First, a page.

It is very difficult to build a relationship without trust. The foundation of any loving, secure relationship starts with trust, which can be hard to cultivate if you’ve been in multiple, hurtful relationships.
These issues can creep into your current partnership, but if the two people are willing to work through it, the obstacles can be overcome.
“Typically, when I talk to people who are experiencing trust issues in their relationship, there is a strong feeling of uneasiness as well as anxiety about their partner,” Liz Higgins, LMFT and founder of Millennial Life Counseling told Elite Daily.
“Both parties have to be willing to work at it,” Nicole Richardson, marriage and family therapist adds.
Being aware of your problems is the first step. Sometimes you have to trace your emotional steps to discover how you got to a point of distrust.
“When you can identify where the trust was broken, how this came to happen, and why this is an issue for you, then you can work with your partner to forgive, heal, and establish boundaries going forward to ensure that the same thing doesn’t happen again,” Higgins said of the problem.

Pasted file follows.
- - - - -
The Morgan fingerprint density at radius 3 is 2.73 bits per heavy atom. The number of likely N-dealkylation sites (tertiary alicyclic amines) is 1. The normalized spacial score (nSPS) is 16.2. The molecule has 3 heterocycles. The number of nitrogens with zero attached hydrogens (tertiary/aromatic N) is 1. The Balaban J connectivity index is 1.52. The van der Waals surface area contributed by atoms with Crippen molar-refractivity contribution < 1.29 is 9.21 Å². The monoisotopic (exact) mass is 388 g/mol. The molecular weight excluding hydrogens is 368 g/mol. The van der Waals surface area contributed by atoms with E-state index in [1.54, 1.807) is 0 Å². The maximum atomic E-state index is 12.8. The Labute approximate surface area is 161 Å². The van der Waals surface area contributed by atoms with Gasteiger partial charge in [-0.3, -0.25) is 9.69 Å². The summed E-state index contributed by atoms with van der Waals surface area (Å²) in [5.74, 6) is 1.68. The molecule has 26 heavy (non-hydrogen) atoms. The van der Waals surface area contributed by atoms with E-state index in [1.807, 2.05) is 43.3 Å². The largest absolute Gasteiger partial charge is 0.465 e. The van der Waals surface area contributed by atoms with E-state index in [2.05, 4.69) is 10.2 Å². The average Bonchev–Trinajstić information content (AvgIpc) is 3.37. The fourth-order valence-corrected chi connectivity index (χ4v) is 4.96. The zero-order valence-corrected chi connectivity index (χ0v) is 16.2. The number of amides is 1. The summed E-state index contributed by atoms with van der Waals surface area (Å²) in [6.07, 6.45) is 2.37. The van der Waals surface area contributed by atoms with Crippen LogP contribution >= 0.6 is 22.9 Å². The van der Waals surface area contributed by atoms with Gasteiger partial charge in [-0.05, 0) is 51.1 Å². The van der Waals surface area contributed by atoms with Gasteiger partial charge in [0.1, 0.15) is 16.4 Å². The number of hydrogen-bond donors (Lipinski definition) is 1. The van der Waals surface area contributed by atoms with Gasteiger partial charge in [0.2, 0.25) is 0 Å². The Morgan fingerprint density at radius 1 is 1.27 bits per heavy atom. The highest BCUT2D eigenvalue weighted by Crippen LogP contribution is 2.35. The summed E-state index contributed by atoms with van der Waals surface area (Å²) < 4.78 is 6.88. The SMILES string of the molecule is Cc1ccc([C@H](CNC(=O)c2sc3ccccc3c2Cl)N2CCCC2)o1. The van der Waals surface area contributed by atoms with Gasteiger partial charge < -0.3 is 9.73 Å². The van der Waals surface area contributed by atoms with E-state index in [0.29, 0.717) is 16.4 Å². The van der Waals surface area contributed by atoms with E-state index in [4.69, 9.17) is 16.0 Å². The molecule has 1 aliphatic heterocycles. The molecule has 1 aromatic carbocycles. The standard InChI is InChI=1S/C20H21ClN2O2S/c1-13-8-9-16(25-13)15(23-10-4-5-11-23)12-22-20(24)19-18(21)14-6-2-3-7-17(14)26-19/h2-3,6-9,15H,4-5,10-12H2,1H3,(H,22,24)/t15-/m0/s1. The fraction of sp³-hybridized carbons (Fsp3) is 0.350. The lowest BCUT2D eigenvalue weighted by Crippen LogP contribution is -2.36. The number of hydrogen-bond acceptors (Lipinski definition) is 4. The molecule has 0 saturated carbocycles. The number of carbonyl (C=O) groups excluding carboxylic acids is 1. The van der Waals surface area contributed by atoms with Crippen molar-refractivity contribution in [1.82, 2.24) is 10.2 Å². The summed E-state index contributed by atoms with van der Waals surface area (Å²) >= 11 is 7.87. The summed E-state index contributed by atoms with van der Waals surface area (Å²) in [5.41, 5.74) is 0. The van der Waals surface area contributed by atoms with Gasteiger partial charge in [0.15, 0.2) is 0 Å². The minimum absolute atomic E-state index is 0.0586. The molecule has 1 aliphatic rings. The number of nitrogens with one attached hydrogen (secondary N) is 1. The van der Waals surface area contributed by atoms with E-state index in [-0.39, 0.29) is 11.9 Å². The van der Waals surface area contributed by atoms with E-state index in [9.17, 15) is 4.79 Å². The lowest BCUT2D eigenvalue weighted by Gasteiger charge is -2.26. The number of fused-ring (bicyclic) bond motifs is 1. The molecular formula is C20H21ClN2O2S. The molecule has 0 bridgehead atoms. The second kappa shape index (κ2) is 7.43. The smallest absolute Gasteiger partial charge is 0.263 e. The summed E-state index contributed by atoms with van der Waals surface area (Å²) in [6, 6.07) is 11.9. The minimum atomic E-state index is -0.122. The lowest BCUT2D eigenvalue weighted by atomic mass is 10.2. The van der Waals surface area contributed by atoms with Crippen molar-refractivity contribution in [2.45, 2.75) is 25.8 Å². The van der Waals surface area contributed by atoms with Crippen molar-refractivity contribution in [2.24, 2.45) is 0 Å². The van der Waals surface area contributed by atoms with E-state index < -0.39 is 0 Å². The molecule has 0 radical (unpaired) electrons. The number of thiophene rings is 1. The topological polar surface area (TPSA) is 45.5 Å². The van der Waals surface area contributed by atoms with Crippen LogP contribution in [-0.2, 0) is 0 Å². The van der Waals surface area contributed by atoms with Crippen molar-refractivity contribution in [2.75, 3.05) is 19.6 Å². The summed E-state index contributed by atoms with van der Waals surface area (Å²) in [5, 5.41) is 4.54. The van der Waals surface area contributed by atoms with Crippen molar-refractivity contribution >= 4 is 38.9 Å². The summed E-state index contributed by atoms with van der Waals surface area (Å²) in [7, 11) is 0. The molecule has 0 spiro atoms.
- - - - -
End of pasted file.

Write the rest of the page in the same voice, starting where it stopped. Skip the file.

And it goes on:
Once you do the introspective work, you need to fill your partner in on your progress. Otherwise, your silence could cause distance in your relationship.
“Open communication will always be a relationship saver,” Higgins explains. “If you can find the bravery to confront your partner about your feelings and experience in the relationship, there is always a chance to save it.”
You and your significant other should work with a therapist of counselor so there is empathy and understanding as you process your issues. But it will be important to do your homework when you and your spouse are alone too.
“Even in counseling, individual work can only go so far,” Higgins said. “It’s when you do the work of processing and working on hardships in your relationship where the true healing occurs.”